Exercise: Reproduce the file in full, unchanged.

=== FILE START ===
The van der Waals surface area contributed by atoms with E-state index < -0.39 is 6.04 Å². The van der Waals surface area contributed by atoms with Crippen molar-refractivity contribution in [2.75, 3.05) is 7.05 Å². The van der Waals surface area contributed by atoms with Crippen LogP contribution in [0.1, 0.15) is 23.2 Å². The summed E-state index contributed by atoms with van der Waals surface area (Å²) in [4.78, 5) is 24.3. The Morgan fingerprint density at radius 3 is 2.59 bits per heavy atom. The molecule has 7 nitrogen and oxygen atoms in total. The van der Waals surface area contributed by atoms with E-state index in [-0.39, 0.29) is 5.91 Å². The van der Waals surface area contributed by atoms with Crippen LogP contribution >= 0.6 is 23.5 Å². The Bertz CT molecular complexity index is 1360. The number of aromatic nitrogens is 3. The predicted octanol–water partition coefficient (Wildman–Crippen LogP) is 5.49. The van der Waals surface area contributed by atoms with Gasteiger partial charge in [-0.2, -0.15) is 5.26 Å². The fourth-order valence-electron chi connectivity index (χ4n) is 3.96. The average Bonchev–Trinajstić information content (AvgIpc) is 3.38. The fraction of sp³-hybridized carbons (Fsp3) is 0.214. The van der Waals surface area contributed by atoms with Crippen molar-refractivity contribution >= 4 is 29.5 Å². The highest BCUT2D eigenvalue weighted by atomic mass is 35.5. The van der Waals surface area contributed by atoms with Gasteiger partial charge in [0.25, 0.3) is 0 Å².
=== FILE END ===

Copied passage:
The van der Waals surface area contributed by atoms with E-state index < -0.39 is 6.04 Å². The van der Waals surface area contributed by atoms with Crippen molar-refractivity contribution in [2.75, 3.05) is 7.05 Å². The van der Waals surface area contributed by atoms with Crippen LogP contribution in [0.1, 0.15) is 23.2 Å². The summed E-state index contributed by atoms with van der Waals surface area (Å²) in [4.78, 5) is 24.3. The Morgan fingerprint density at radius 3 is 2.59 bits per heavy atom. The molecule has 7 nitrogen and oxygen atoms in total. The van der Waals surface area contributed by atoms with E-state index in [-0.39, 0.29) is 5.91 Å². The van der Waals surface area contributed by atoms with Crippen LogP contribution >= 0.6 is 23.5 Å². The Bertz CT molecular complexity index is 1360. The number of aromatic nitrogens is 3. The predicted octanol–water partition coefficient (Wildman–Crippen LogP) is 5.49. The van der Waals surface area contributed by atoms with Gasteiger partial charge in [-0.2, -0.15) is 5.26 Å². The fourth-order valence-electron chi connectivity index (χ4n) is 3.96. The average Bonchev–Trinajstić information content (AvgIpc) is 3.38. The fraction of sp³-hybridized carbons (Fsp3) is 0.214. The van der Waals surface area contributed by atoms with Crippen molar-refractivity contribution >= 4 is 29.5 Å². The highest BCUT2D eigenvalue weighted by atomic mass is 35.5. The van der Waals surface area contributed by atoms with Gasteiger partial charge in [0.25, 0.3) is 0 Å².